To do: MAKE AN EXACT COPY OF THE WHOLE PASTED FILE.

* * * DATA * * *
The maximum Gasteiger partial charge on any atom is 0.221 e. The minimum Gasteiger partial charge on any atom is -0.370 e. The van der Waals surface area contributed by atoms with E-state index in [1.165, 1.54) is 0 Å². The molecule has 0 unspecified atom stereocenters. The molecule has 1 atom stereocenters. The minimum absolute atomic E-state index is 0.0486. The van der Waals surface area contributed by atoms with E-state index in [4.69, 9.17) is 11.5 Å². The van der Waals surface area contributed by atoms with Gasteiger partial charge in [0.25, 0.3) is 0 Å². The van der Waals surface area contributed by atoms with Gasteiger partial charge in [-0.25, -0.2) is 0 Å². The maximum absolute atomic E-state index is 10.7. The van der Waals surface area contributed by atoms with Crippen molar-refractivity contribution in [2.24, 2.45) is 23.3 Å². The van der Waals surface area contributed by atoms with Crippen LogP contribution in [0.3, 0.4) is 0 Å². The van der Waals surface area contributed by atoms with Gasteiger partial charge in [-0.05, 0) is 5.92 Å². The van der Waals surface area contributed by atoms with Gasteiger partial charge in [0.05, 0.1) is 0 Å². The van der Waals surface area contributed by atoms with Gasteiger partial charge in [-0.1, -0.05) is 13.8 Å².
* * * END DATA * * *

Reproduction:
The maximum Gasteiger partial charge on any atom is 0.221 e. The minimum Gasteiger partial charge on any atom is -0.370 e. The van der Waals surface area contributed by atoms with E-state index in [1.165, 1.54) is 0 Å². The molecule has 0 unspecified atom stereocenters. The molecule has 1 atom stereocenters. The minimum absolute atomic E-state index is 0.0486. The van der Waals surface area contributed by atoms with E-state index in [4.69, 9.17) is 11.5 Å². The van der Waals surface area contributed by atoms with Gasteiger partial charge in [0.25, 0.3) is 0 Å². The van der Waals surface area contributed by atoms with Gasteiger partial charge in [-0.25, -0.2) is 0 Å². The maximum absolute atomic E-state index is 10.7. The van der Waals surface area contributed by atoms with Crippen molar-refractivity contribution in [2.24, 2.45) is 23.3 Å². The van der Waals surface area contributed by atoms with Crippen LogP contribution in [0.3, 0.4) is 0 Å². The van der Waals surface area contributed by atoms with Gasteiger partial charge in [-0.05, 0) is 5.92 Å². The van der Waals surface area contributed by atoms with Gasteiger partial charge in [0.05, 0.1) is 0 Å². The van der Waals surface area contributed by atoms with Gasteiger partial charge in [-0.1, -0.05) is 13.8 Å².